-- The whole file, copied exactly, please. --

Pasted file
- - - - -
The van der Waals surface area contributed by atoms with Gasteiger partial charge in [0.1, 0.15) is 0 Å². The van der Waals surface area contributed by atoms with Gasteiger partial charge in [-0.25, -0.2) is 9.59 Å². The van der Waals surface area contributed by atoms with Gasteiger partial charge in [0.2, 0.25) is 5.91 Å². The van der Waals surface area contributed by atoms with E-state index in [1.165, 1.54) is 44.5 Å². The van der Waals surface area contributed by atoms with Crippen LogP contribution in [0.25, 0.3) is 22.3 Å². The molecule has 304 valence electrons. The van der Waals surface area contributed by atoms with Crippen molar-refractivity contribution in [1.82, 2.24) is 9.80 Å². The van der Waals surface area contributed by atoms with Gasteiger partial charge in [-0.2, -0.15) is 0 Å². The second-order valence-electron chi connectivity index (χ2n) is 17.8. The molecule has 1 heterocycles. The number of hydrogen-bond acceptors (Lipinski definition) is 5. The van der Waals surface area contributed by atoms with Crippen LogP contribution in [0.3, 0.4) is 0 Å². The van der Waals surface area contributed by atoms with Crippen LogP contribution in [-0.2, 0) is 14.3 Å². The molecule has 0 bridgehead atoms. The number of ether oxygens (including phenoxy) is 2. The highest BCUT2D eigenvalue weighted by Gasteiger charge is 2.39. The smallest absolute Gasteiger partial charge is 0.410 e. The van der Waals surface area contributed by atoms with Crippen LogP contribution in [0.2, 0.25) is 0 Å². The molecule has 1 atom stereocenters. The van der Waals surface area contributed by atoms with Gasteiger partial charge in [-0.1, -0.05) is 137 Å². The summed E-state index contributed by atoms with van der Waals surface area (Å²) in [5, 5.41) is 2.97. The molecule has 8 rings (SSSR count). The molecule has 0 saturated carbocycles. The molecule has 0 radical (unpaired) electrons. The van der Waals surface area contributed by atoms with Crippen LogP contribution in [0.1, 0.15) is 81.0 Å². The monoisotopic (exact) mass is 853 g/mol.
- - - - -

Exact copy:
The van der Waals surface area contributed by atoms with Gasteiger partial charge in [0.1, 0.15) is 0 Å². The van der Waals surface area contributed by atoms with Gasteiger partial charge in [-0.25, -0.2) is 9.59 Å². The van der Waals surface area contributed by atoms with Gasteiger partial charge in [0.2, 0.25) is 5.91 Å². The van der Waals surface area contributed by atoms with E-state index in [1.165, 1.54) is 44.5 Å². The van der Waals surface area contributed by atoms with Crippen LogP contribution in [0.25, 0.3) is 22.3 Å². The molecule has 304 valence electrons. The van der Waals surface area contributed by atoms with Crippen molar-refractivity contribution in [1.82, 2.24) is 9.80 Å². The van der Waals surface area contributed by atoms with Gasteiger partial charge in [-0.2, -0.15) is 0 Å². The second-order valence-electron chi connectivity index (χ2n) is 17.8. The molecule has 1 heterocycles. The number of hydrogen-bond acceptors (Lipinski definition) is 5. The van der Waals surface area contributed by atoms with Crippen LogP contribution in [0.3, 0.4) is 0 Å². The van der Waals surface area contributed by atoms with Crippen LogP contribution in [-0.2, 0) is 14.3 Å². The molecule has 0 bridgehead atoms. The number of ether oxygens (including phenoxy) is 2. The highest BCUT2D eigenvalue weighted by Gasteiger charge is 2.39. The smallest absolute Gasteiger partial charge is 0.410 e. The van der Waals surface area contributed by atoms with Crippen LogP contribution in [0.2, 0.25) is 0 Å². The molecule has 1 atom stereocenters. The van der Waals surface area contributed by atoms with Gasteiger partial charge in [-0.1, -0.05) is 137 Å². The summed E-state index contributed by atoms with van der Waals surface area (Å²) in [5, 5.41) is 2.97. The molecule has 8 rings (SSSR count). The molecule has 0 saturated carbocycles. The molecule has 0 radical (unpaired) electrons. The van der Waals surface area contributed by atoms with Crippen LogP contribution in [0.1, 0.15) is 81.0 Å². The monoisotopic (exact) mass is 853 g/mol.